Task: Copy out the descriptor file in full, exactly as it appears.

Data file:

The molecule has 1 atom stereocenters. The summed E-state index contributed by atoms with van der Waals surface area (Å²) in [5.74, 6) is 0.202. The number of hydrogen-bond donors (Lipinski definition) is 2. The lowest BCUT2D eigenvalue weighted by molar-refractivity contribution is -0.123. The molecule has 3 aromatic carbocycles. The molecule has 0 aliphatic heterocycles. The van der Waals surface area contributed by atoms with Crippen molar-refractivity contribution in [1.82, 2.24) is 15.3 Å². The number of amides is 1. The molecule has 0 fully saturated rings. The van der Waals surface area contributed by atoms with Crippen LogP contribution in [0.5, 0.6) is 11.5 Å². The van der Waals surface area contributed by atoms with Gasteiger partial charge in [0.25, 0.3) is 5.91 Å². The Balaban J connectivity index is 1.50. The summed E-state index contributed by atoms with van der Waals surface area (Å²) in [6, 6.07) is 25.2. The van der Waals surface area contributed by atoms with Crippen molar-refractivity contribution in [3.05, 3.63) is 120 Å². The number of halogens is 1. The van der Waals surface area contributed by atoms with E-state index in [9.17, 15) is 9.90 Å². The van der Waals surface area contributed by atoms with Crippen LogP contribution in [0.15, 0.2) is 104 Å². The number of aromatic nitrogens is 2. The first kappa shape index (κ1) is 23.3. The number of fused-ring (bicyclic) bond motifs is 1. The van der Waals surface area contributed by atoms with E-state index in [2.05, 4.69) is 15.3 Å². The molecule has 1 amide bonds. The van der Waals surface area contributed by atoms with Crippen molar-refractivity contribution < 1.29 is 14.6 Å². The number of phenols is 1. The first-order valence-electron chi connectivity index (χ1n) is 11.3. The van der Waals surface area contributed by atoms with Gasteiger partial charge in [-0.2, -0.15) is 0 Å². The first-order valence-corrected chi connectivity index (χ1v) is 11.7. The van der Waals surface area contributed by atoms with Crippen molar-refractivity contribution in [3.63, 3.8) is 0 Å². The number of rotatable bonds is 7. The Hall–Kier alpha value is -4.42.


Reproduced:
The molecule has 1 atom stereocenters. The summed E-state index contributed by atoms with van der Waals surface area (Å²) in [5.74, 6) is 0.202. The number of hydrogen-bond donors (Lipinski definition) is 2. The lowest BCUT2D eigenvalue weighted by molar-refractivity contribution is -0.123. The molecule has 3 aromatic carbocycles. The molecule has 0 aliphatic heterocycles. The van der Waals surface area contributed by atoms with Crippen molar-refractivity contribution in [1.82, 2.24) is 15.3 Å². The number of amides is 1. The molecule has 0 fully saturated rings. The van der Waals surface area contributed by atoms with Crippen LogP contribution in [0.5, 0.6) is 11.5 Å². The van der Waals surface area contributed by atoms with Gasteiger partial charge in [0.25, 0.3) is 5.91 Å². The Balaban J connectivity index is 1.50. The summed E-state index contributed by atoms with van der Waals surface area (Å²) in [6, 6.07) is 25.2. The van der Waals surface area contributed by atoms with Crippen molar-refractivity contribution in [3.05, 3.63) is 120 Å². The number of halogens is 1. The van der Waals surface area contributed by atoms with E-state index in [9.17, 15) is 9.90 Å². The van der Waals surface area contributed by atoms with Crippen LogP contribution in [0.15, 0.2) is 104 Å². The number of aromatic nitrogens is 2. The first kappa shape index (κ1) is 23.3. The number of fused-ring (bicyclic) bond motifs is 1. The van der Waals surface area contributed by atoms with E-state index in [2.05, 4.69) is 15.3 Å². The molecule has 1 amide bonds. The van der Waals surface area contributed by atoms with Crippen molar-refractivity contribution < 1.29 is 14.6 Å². The number of phenols is 1. The first-order valence-electron chi connectivity index (χ1n) is 11.3. The van der Waals surface area contributed by atoms with Gasteiger partial charge in [-0.2, -0.15) is 0 Å². The first-order valence-corrected chi connectivity index (χ1v) is 11.7. The van der Waals surface area contributed by atoms with Crippen molar-refractivity contribution in [3.63, 3.8) is 0 Å². The number of rotatable bonds is 7. The Hall–Kier alpha value is -4.42.